Do Lunges Work Glutes? (Which Is Best?)

December 12, 2022

Lunges are the most versatile lower body exercise. They can be performed in multiple directions and manipulated around niggling injuries. Further, they are absolutely brutal glute exercises when done heavy for high reps!

Lunges work the glutes tremendously – especially the walking and reverse lunge. Adding additional load when lunging is important as more load equals greater glute involvement.

Developing a bigger butt is not a painless process! So, here’s how you can use lunges to get you to a perky upper glute shelf.

Do Lunges Work Glutes?

Lunges are an excellent exercise to work the glutes. The glutes undergo a loaded stretch eccentrically when stepping forward or backward as the hip flexes. This can be exaggerated with a slight forward lean or by elevating the front foot.

Interestingly, the walking lunge increases gluteus medius muscle activation [1]. This can be enhanced by holding a dumbbell in the opposite hand to the forward leg [2]. Further, the gluteus maximus, the largest butt muscle, needs load to “wake up.”

The contribution from the gluteus maximus when lunging increases as load increases [3]. Adding a 50% additional bodyweight load vs. 12.5% load resulted in a more significant hip contribution of 22.8% [4]. So don’t stick to bodyweight exercises and bands when lunging for the glutes. Rack a barbell on your back or hold dumbbells as you lunge.

Are Lunges Better Than Squats For Glutes?

What Lunges Are Best For Glutes

Lunges and squats are both useful exercises for targeting the glutes. With the lunge performed one leg at a time, you add a stability component that activates the smaller glute muscles to align the knee when lunging.

Anecdotally, my glutes are most sore after performing lunges versus squatting. But that doesn’t mean you shouldn’t squat for glutes. One limitation with lunges is they aren’t suitable for lower rep ranges.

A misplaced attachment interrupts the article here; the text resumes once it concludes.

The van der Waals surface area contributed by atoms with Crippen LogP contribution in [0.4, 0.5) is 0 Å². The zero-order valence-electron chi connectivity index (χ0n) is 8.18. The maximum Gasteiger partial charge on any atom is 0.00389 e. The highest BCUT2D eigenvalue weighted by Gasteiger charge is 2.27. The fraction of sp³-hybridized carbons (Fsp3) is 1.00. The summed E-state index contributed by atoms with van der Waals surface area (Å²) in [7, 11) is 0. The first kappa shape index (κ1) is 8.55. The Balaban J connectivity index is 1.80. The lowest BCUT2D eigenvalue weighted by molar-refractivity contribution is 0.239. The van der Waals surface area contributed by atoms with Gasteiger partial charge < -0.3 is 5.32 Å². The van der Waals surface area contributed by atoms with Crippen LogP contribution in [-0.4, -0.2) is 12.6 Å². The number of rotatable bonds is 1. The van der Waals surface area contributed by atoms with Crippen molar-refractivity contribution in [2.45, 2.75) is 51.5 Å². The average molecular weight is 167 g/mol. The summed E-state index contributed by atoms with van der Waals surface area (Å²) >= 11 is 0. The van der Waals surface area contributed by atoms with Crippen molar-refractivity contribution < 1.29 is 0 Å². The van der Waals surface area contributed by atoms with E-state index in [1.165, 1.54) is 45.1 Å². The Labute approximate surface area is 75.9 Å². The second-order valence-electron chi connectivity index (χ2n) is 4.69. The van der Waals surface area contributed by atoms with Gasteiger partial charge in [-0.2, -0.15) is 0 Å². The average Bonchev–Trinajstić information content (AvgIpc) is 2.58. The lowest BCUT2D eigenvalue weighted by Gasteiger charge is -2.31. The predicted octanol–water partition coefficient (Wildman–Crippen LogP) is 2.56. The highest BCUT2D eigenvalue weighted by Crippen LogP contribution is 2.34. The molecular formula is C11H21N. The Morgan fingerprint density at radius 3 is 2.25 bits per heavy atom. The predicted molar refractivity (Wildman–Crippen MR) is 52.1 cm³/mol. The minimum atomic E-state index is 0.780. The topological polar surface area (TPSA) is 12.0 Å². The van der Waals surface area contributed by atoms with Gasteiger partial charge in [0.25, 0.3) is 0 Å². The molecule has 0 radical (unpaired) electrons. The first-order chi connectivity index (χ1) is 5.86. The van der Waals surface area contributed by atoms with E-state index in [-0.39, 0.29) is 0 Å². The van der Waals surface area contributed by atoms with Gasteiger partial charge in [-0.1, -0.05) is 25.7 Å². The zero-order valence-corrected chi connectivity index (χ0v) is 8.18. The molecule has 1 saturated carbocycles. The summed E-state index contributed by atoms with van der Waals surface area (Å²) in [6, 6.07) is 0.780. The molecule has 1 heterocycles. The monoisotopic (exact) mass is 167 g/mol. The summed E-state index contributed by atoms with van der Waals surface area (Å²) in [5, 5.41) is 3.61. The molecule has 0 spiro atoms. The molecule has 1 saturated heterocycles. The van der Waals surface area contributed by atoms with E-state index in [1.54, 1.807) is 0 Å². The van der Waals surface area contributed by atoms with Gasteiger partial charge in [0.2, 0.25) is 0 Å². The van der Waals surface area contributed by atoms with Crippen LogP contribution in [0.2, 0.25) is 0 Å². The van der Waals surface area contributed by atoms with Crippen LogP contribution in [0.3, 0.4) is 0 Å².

So, perform squats to allow heavier loads at lower rep ranges and lunges with light to moderate loads at higher rep ranges. Lifting over the entire rep range spectrum has been suggested to provide a better muscle-building stimulus [5].

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What Lunges Are Best For Glutes?

For ultimate glute destruction, I prefer walking and reverse lunges. They provide the best feeling for the glutes working. With high reps, you’ll feel them during the set! For advanced lifters, try the front foot elevated reverse lunge.

This increases the range of motion as you get into deeper hip flexion, promoting a greater muscle-building stimulus for the glutes. Also, the more vertical you can keep your shin, the less the quads are involved and the more the glutes need to take over.

Another variation is the sliding reverse lunge. You can place furniture sliders under your toes of the leg stepping back. Instead of stepping, slide the foot back as you descend. It means you must pull with the glutes and hamstrings to bring the leg back into position.


If working your glutes is a priority, lunges should be a staple within your training. Typically, the forward and lateral lunge are the two variations I’d avoid if targeting the glutes. Instead, I opt for walking and reverse lunges. In my experience, they provide better glute targeting.

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1. Stastny, P., Tufano, J. J., Lehnert, M., Golas, A., Zaatar, A., Xaverova, Z., & Maszczyk, A. (2015). Hip abductors and thigh muscles strength ratios and their relation to electromyography amplitude during split squat and walking lunge exercises.

2. Stastny, P., Lehnert, M., Zaatar, A. M., Svoboda, Z., & Xaverova, Z. (2015). Does the dumbbell-carrying position change the muscle activity in split squats and walking lunges? Journal of strength and conditioning research29(11), 3177.

3. Beardsley, C., & Contreras, B. (2014). The increasing role of the hip extensor musculature with heavier compound lower-body movements and more explosive sport actions. Strength & Conditioning Journal36(2), 49-55.

4. Riemann, B. L., Lapinski, S., Smith, L., & Davies, G. (2012). Biomechanical analysis of the anterior lunge during 4 external-load conditions. Journal of athletic training47(4), 372-378.

5. Schoenfeld, B. J., Grgic, J., Van Every, D. W., & Plotkin, D. L. (2021). Loading recommendations for muscle strength, hypertrophy, and local endurance: a re-examination of the repetition continuum. Sports9(2), 32.

About the Author

I am a professional strength & conditioning coach that works with professional and international teams and athletes. I am a published scientific researcher and have completed my Masters in Sport & Exercise Science. I've combined my knowledge of research and experience to bring you the most practical bites to be applied to your training.

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